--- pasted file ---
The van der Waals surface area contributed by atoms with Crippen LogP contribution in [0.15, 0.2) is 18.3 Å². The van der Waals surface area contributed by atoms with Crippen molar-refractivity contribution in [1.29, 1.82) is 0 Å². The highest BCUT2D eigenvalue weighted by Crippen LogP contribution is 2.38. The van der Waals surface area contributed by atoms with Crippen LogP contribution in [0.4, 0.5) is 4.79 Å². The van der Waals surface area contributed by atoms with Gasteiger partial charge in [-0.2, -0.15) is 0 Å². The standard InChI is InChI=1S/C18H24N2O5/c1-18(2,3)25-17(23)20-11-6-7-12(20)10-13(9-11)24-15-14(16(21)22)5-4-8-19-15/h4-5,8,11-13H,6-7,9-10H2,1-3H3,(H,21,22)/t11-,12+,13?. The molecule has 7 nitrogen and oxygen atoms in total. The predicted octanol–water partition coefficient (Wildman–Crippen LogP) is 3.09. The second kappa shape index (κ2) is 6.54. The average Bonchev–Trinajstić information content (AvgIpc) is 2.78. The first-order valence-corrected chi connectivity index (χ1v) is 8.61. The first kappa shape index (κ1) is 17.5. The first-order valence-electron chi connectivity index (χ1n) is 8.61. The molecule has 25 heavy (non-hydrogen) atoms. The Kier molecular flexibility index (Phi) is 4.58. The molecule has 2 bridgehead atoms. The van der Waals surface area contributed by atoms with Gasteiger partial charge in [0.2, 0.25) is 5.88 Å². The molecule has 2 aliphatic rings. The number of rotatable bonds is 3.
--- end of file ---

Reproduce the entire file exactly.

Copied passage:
The van der Waals surface area contributed by atoms with Crippen LogP contribution in [0.15, 0.2) is 18.3 Å². The van der Waals surface area contributed by atoms with Crippen molar-refractivity contribution in [1.29, 1.82) is 0 Å². The highest BCUT2D eigenvalue weighted by Crippen LogP contribution is 2.38. The van der Waals surface area contributed by atoms with Crippen LogP contribution in [0.4, 0.5) is 4.79 Å². The van der Waals surface area contributed by atoms with Gasteiger partial charge in [-0.2, -0.15) is 0 Å². The standard InChI is InChI=1S/C18H24N2O5/c1-18(2,3)25-17(23)20-11-6-7-12(20)10-13(9-11)24-15-14(16(21)22)5-4-8-19-15/h4-5,8,11-13H,6-7,9-10H2,1-3H3,(H,21,22)/t11-,12+,13?. The molecule has 7 nitrogen and oxygen atoms in total. The predicted octanol–water partition coefficient (Wildman–Crippen LogP) is 3.09. The second kappa shape index (κ2) is 6.54. The average Bonchev–Trinajstić information content (AvgIpc) is 2.78. The first-order valence-corrected chi connectivity index (χ1v) is 8.61. The first kappa shape index (κ1) is 17.5. The first-order valence-electron chi connectivity index (χ1n) is 8.61. The molecule has 25 heavy (non-hydrogen) atoms. The Kier molecular flexibility index (Phi) is 4.58. The molecule has 2 bridgehead atoms. The van der Waals surface area contributed by atoms with Gasteiger partial charge in [0.2, 0.25) is 5.88 Å². The molecule has 2 aliphatic rings. The number of rotatable bonds is 3.